The Rocky Horror Picture Show, embraced as a Halloween cult classic for decades, will again be performed this October by the Columbia Musical Theatre Society.
CMTS’ production of Rocky Horror will take place on Oct. 27 at 8 p.m. in the Diana Event Oval, and will be shadowcast, meaning it will be pantomimed by actors at the same time as a film version. 2017 will mark the fifth consecutive year the production will be staged.
“[I think that CMTS’ production of Rocky Horror] definitely will persist [over the years],” Madeline Ducharme, BC ’19 said. “It’s interesting that it took us so long to do it. People love things that they know, and they love to see those things done slightly different every year. It’s why we all go back to watching the same episodes of ‘The Office,’ because we love familiarity.”
Shadowcasting is a practice that began with productions of the Rocky Horror Picture Show. For many colleges, putting on a shadowcast showing of Rocky Horror is a staple of undergraduate student life, and a tradition every fall. Though Columbia’s version was instituted relatively recently, its interactive nature, which encourages audience members to dress in costume and interact with actors, has allowed directors to incorporate Columbia/Barnard-specific jokes and callouts.
CMTS directors indicated that this year’s performance will take into account conversations that the cast has had about what they saw as problematic aspects of the film, and how the cast’s camaraderie can keep their perspectives open and fresh.
Each year’s production is a slightly different flavor than that of years prior, but Ducharme cited “the conversations [the cast has] had about the nature of this 41-year-old film, and how it’s been reclaimed by queer and gender nonconforming communities” as a source of the message of inclusivity that they intend to generate with this year’s show. Although the content of the show cannot be physically changed, the cast as a diverse body including queer and gender nonconforming members has made a point of discussing the subject matter of the show to make sure everyone involved is comfortable, in hopes that the audience will be as well.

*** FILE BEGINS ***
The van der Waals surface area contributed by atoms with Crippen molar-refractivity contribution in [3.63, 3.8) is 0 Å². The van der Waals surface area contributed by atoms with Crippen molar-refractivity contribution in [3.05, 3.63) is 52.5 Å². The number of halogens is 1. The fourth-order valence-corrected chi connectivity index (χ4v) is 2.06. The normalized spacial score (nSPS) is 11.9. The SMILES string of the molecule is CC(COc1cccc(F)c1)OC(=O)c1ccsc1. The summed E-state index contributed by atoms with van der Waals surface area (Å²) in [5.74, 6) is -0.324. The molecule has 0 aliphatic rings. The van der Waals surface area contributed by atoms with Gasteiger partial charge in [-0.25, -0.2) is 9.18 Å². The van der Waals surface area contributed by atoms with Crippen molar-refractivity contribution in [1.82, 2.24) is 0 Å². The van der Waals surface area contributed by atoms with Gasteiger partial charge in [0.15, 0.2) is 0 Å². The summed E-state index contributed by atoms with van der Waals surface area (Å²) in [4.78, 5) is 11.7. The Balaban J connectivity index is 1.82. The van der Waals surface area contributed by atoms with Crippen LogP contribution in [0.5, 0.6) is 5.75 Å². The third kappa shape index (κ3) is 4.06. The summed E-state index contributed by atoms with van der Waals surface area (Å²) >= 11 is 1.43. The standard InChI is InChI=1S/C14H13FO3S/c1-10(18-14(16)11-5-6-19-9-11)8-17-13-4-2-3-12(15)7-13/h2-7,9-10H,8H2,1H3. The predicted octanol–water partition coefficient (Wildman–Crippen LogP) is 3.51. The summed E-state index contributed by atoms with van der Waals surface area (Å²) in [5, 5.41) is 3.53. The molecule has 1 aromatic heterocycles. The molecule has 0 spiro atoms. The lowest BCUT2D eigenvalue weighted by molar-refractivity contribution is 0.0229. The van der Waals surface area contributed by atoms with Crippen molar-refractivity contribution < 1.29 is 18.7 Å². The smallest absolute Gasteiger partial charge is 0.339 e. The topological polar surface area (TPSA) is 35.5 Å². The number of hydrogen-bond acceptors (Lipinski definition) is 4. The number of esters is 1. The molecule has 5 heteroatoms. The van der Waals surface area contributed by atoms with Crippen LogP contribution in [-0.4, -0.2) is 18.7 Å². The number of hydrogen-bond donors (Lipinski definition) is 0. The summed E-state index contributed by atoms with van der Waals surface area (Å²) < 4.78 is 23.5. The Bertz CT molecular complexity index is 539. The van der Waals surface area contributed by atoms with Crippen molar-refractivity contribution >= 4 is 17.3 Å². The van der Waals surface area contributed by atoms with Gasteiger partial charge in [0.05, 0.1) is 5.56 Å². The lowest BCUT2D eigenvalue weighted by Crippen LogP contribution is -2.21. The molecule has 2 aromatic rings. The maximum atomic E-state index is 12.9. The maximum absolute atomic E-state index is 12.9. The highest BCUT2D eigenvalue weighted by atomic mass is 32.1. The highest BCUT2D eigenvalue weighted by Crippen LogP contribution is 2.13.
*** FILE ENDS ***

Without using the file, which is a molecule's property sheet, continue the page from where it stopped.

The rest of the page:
Co-director Maggie Vlietstra, BC ’20, also mentioned a plan to “do more interesting things with our ensemble, like inserting them into unusual scenes to play small characters or inanimate objects.” What never changes, both directors agreed, was the atypical component of preparation wherein all cast members must watch the film enough times to memorize it end to end and scene for scene.
Costume/makeup designer Roberta Kirosingh, CC ’19, spoke emphatically of the vibrant backstage life that many don’t realize is a component of Columbia’s shadowcast Rocky Horror. Principal actors not only play outlandish roles, but also have to go through costume and makeup transitions outlandishly fast as well.
“Because everyone has to be comfortable being so vulnerable—no, naked—you have no choice but to become friends with these people, to form a community,” Kirosingh said.
Ducharme meanwhile urged audiences to come and join in on what she called “organized chaos.”The Diana Event Oval is not actually designed for performance and thus, is not nearly spacious enough to accommodate a traditional production. Although this is a frequent problem that arises for performance groups, it adds another unconventional element to what will no doubt be a unique production.